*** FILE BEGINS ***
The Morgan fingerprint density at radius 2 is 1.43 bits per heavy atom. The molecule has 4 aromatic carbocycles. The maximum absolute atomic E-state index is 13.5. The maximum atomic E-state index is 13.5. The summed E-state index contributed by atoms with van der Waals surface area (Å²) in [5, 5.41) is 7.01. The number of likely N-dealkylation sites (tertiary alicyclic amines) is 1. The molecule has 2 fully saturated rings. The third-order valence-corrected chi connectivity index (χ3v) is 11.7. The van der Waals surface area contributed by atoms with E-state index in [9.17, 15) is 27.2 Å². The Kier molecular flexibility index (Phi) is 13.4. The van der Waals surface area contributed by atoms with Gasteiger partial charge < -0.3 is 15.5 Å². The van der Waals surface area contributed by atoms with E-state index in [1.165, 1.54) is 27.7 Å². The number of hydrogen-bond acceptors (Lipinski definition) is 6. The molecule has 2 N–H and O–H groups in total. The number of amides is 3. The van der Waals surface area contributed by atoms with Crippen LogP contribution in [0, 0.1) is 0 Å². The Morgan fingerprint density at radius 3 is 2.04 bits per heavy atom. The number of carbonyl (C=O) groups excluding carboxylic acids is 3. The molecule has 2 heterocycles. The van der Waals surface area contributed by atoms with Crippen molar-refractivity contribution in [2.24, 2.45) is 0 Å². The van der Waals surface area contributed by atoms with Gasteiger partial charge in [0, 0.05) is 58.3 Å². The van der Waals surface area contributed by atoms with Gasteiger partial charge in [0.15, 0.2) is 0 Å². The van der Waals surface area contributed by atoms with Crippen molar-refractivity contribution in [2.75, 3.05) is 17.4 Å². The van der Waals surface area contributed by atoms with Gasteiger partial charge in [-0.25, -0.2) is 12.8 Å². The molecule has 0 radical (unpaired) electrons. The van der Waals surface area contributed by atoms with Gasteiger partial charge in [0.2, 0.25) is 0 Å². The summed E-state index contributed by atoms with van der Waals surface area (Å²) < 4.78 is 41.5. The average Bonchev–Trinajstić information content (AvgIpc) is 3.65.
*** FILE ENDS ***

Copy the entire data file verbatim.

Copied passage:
The Morgan fingerprint density at radius 2 is 1.43 bits per heavy atom. The molecule has 4 aromatic carbocycles. The maximum absolute atomic E-state index is 13.5. The maximum atomic E-state index is 13.5. The summed E-state index contributed by atoms with van der Waals surface area (Å²) in [5, 5.41) is 7.01. The number of likely N-dealkylation sites (tertiary alicyclic amines) is 1. The molecule has 2 fully saturated rings. The third-order valence-corrected chi connectivity index (χ3v) is 11.7. The van der Waals surface area contributed by atoms with E-state index in [9.17, 15) is 27.2 Å². The Kier molecular flexibility index (Phi) is 13.4. The van der Waals surface area contributed by atoms with Gasteiger partial charge < -0.3 is 15.5 Å². The van der Waals surface area contributed by atoms with E-state index in [1.165, 1.54) is 27.7 Å². The number of hydrogen-bond acceptors (Lipinski definition) is 6. The molecule has 2 N–H and O–H groups in total. The number of amides is 3. The van der Waals surface area contributed by atoms with Crippen LogP contribution in [0, 0.1) is 0 Å². The Morgan fingerprint density at radius 3 is 2.04 bits per heavy atom. The number of carbonyl (C=O) groups excluding carboxylic acids is 3. The molecule has 2 heterocycles. The van der Waals surface area contributed by atoms with Crippen molar-refractivity contribution in [2.24, 2.45) is 0 Å². The van der Waals surface area contributed by atoms with Gasteiger partial charge in [0, 0.05) is 58.3 Å². The van der Waals surface area contributed by atoms with Gasteiger partial charge in [0.15, 0.2) is 0 Å². The van der Waals surface area contributed by atoms with Crippen molar-refractivity contribution in [2.75, 3.05) is 17.4 Å². The van der Waals surface area contributed by atoms with Gasteiger partial charge in [-0.25, -0.2) is 12.8 Å². The molecule has 0 radical (unpaired) electrons. The van der Waals surface area contributed by atoms with Gasteiger partial charge in [0.2, 0.25) is 0 Å². The summed E-state index contributed by atoms with van der Waals surface area (Å²) < 4.78 is 41.5. The average Bonchev–Trinajstić information content (AvgIpc) is 3.65.